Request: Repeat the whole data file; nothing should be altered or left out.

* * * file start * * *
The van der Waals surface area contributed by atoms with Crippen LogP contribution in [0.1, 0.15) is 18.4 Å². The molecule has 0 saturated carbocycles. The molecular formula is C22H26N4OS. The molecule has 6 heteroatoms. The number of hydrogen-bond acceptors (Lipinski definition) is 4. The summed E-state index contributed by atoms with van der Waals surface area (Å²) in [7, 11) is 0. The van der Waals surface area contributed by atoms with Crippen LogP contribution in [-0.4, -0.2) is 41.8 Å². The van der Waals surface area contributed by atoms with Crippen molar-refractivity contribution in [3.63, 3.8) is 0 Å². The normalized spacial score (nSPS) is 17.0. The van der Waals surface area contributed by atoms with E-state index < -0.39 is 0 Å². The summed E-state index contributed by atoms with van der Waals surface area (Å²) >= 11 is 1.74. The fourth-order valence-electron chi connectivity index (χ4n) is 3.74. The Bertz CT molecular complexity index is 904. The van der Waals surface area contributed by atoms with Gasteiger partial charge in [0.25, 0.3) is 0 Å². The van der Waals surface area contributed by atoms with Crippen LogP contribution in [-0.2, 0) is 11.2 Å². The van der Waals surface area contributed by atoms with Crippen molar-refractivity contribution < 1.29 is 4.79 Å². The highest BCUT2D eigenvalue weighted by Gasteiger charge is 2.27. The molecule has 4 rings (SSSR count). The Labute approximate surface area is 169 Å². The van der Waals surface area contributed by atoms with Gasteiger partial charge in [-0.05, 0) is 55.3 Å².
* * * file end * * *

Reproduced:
The van der Waals surface area contributed by atoms with Crippen LogP contribution in [0.1, 0.15) is 18.4 Å². The molecule has 0 saturated carbocycles. The molecular formula is C22H26N4OS. The molecule has 6 heteroatoms. The number of hydrogen-bond acceptors (Lipinski definition) is 4. The summed E-state index contributed by atoms with van der Waals surface area (Å²) in [7, 11) is 0. The van der Waals surface area contributed by atoms with Crippen LogP contribution in [-0.4, -0.2) is 41.8 Å². The van der Waals surface area contributed by atoms with Crippen molar-refractivity contribution in [3.63, 3.8) is 0 Å². The normalized spacial score (nSPS) is 17.0. The van der Waals surface area contributed by atoms with E-state index < -0.39 is 0 Å². The summed E-state index contributed by atoms with van der Waals surface area (Å²) >= 11 is 1.74. The fourth-order valence-electron chi connectivity index (χ4n) is 3.74. The Bertz CT molecular complexity index is 904. The van der Waals surface area contributed by atoms with Gasteiger partial charge in [0.25, 0.3) is 0 Å². The van der Waals surface area contributed by atoms with Crippen LogP contribution in [-0.2, 0) is 11.2 Å². The van der Waals surface area contributed by atoms with Crippen molar-refractivity contribution < 1.29 is 4.79 Å². The highest BCUT2D eigenvalue weighted by Gasteiger charge is 2.27. The molecule has 4 rings (SSSR count). The Labute approximate surface area is 169 Å². The van der Waals surface area contributed by atoms with Gasteiger partial charge in [-0.05, 0) is 55.3 Å².